Monday, April 30, 2018 at 1:30pm to 2:45pm
Mann Library, 102
Cornell University Mann Library, Cornell University, Ithaca, NY 14853, USA
This presentation will bring together three research strands that Dr. Joseph Turow has pursued alone and with colleagues: (1) national survey findings about what Americans know and think about commercial surveillance; (2) exploration into the institutional dynamics of social power regarding media and marketing, and (3) concern with direction of media studies, especially as it relates to the intersection of issues relating to marketing and society in the digital era. He will argue that encouraging Americans’ resignation regarding surveillance is a pervasive and purposeful corporate activity that will corrode political and cultural democracy. With the aim of helping to blunt that activity, Dr. Turow will lay out the beginnings of a sociology of resignation regarding surveillance that describes its industrial dynamics. And he will describe how research in this area is best carried out with a new understanding of the meaning and nature of “media research.”
Dr. Joseph Turow is the Robert Lewis Shayon Professor of Communication at the Annenberg School for Communication and the Associate Dean for Graduate Studies. Turow is an elected Fellow of the International Communication Association and was presented with a Distinguished Scholar Award by the National Communication Association. In 2010, the New York Times called him "the ranking wise man on some thorny new-media and marketing topics."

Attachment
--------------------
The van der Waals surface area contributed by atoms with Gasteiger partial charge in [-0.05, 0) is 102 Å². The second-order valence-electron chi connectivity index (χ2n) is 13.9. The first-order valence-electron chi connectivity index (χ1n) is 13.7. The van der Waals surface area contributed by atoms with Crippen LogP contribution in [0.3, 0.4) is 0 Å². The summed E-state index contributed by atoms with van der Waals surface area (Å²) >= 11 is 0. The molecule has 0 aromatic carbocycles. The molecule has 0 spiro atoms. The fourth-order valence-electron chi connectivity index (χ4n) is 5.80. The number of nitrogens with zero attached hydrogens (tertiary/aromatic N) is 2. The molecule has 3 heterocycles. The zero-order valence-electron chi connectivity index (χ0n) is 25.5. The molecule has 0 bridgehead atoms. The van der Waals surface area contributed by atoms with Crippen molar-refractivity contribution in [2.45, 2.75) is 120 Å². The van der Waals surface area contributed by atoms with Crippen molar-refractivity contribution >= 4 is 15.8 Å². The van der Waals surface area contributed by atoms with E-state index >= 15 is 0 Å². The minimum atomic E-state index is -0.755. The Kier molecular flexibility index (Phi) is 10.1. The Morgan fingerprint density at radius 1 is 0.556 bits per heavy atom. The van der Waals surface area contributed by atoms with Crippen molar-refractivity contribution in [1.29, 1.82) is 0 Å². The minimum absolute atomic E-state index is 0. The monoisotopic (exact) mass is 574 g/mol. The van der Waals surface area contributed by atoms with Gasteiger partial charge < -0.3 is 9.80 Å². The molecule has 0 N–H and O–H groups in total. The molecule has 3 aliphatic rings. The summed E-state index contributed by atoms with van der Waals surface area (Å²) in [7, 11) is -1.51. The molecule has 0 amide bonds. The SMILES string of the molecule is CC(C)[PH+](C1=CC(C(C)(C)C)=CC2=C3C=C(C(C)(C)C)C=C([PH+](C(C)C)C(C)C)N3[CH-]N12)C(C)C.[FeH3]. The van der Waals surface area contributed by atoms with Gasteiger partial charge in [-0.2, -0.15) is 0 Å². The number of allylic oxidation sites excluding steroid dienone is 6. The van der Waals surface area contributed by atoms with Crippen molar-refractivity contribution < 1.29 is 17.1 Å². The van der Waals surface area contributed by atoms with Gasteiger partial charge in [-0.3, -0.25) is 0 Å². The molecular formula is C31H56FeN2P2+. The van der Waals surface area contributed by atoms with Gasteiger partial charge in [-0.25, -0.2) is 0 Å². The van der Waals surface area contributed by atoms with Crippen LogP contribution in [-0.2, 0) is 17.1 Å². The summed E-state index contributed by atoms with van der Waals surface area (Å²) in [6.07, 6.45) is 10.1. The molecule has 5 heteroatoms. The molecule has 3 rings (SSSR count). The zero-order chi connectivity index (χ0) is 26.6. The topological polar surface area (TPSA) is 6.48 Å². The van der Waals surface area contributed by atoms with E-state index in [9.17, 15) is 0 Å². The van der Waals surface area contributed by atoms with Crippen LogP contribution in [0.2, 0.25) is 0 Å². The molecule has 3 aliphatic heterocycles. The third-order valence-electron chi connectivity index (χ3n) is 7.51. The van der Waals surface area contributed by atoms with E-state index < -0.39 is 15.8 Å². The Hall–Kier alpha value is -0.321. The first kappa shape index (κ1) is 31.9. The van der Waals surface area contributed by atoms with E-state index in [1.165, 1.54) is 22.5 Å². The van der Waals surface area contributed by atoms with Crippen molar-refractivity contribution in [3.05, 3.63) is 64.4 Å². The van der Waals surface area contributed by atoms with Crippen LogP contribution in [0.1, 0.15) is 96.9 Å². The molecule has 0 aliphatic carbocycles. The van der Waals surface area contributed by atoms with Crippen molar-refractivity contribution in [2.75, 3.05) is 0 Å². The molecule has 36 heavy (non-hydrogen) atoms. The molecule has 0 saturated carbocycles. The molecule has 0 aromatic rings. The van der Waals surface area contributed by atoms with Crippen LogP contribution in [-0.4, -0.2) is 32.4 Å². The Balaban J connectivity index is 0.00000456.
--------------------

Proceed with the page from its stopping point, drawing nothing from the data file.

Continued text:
He has authored eleven books, edited five, and written more than 150 articles on mass media industries. His most recent books are The Aisles Have Eyes: How Retailers Track Your Shopping, Strip Your Privacy, and Define Your Power (Yale, 2017) and Media Today: Mass Communication in a Converging World (Routledge, Fall 2016; Serbian edition in two volumes, 2015).
Turow’s continuing national surveys of the American public on issues relating to marketing, new media, and society have received a great deal of attention in the popular press, as well as in the research community. He has been interviewed widely about his research, including by NPR's Fresh Air with Terry Gross, the Atlantic, the BBC, CBS News, and elsewhere. He has also written about media and advertising for the popular press, including The Atlantic, American Demographics magazine, The Washington Post, The Boston Globe, and The Los Angeles Times.